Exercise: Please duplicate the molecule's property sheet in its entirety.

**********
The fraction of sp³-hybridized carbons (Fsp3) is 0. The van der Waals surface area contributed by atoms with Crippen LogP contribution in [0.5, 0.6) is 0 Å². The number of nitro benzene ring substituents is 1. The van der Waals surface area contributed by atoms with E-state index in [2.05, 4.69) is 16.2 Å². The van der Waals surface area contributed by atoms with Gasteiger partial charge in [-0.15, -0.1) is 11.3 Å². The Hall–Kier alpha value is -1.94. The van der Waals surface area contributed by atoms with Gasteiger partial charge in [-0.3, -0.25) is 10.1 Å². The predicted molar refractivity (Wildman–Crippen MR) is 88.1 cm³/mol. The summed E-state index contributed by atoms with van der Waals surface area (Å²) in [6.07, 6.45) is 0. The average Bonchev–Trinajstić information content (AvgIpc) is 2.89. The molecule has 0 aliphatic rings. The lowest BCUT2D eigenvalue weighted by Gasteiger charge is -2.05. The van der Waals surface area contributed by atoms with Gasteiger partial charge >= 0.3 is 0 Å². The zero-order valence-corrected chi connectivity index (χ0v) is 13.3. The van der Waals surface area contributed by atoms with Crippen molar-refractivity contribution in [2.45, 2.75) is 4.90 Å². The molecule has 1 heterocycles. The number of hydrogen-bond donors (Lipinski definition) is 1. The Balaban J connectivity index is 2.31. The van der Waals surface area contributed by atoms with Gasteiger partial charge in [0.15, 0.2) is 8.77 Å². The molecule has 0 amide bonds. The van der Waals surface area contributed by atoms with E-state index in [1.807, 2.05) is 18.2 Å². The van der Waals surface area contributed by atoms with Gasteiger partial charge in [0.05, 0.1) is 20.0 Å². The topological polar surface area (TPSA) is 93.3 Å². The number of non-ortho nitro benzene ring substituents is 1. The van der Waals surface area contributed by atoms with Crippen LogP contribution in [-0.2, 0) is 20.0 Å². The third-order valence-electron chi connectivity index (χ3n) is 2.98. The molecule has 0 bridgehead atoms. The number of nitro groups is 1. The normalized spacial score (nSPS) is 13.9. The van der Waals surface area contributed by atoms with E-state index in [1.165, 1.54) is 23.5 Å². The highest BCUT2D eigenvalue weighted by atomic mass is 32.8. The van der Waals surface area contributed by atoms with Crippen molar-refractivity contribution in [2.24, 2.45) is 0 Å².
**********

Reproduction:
The fraction of sp³-hybridized carbons (Fsp3) is 0. The van der Waals surface area contributed by atoms with Crippen LogP contribution in [0.5, 0.6) is 0 Å². The number of nitro benzene ring substituents is 1. The van der Waals surface area contributed by atoms with E-state index in [2.05, 4.69) is 16.2 Å². The van der Waals surface area contributed by atoms with Gasteiger partial charge in [-0.15, -0.1) is 11.3 Å². The Hall–Kier alpha value is -1.94. The van der Waals surface area contributed by atoms with Gasteiger partial charge in [-0.3, -0.25) is 10.1 Å². The predicted molar refractivity (Wildman–Crippen MR) is 88.1 cm³/mol. The summed E-state index contributed by atoms with van der Waals surface area (Å²) in [6.07, 6.45) is 0. The average Bonchev–Trinajstić information content (AvgIpc) is 2.89. The molecule has 0 aliphatic rings. The lowest BCUT2D eigenvalue weighted by Gasteiger charge is -2.05. The van der Waals surface area contributed by atoms with Gasteiger partial charge >= 0.3 is 0 Å². The zero-order valence-corrected chi connectivity index (χ0v) is 13.3. The van der Waals surface area contributed by atoms with Crippen molar-refractivity contribution in [2.45, 2.75) is 4.90 Å². The molecule has 1 heterocycles. The number of hydrogen-bond donors (Lipinski definition) is 1. The Balaban J connectivity index is 2.31. The van der Waals surface area contributed by atoms with Gasteiger partial charge in [0.15, 0.2) is 8.77 Å². The molecule has 0 amide bonds. The van der Waals surface area contributed by atoms with E-state index in [1.807, 2.05) is 18.2 Å². The van der Waals surface area contributed by atoms with Gasteiger partial charge in [0.05, 0.1) is 20.0 Å². The topological polar surface area (TPSA) is 93.3 Å². The number of non-ortho nitro benzene ring substituents is 1. The van der Waals surface area contributed by atoms with Crippen LogP contribution in [-0.2, 0) is 20.0 Å². The third-order valence-electron chi connectivity index (χ3n) is 2.98. The molecule has 0 bridgehead atoms. The number of nitro groups is 1. The normalized spacial score (nSPS) is 13.9. The van der Waals surface area contributed by atoms with E-state index in [1.165, 1.54) is 23.5 Å². The highest BCUT2D eigenvalue weighted by atomic mass is 32.8. The van der Waals surface area contributed by atoms with Crippen molar-refractivity contribution in [2.24, 2.45) is 0 Å².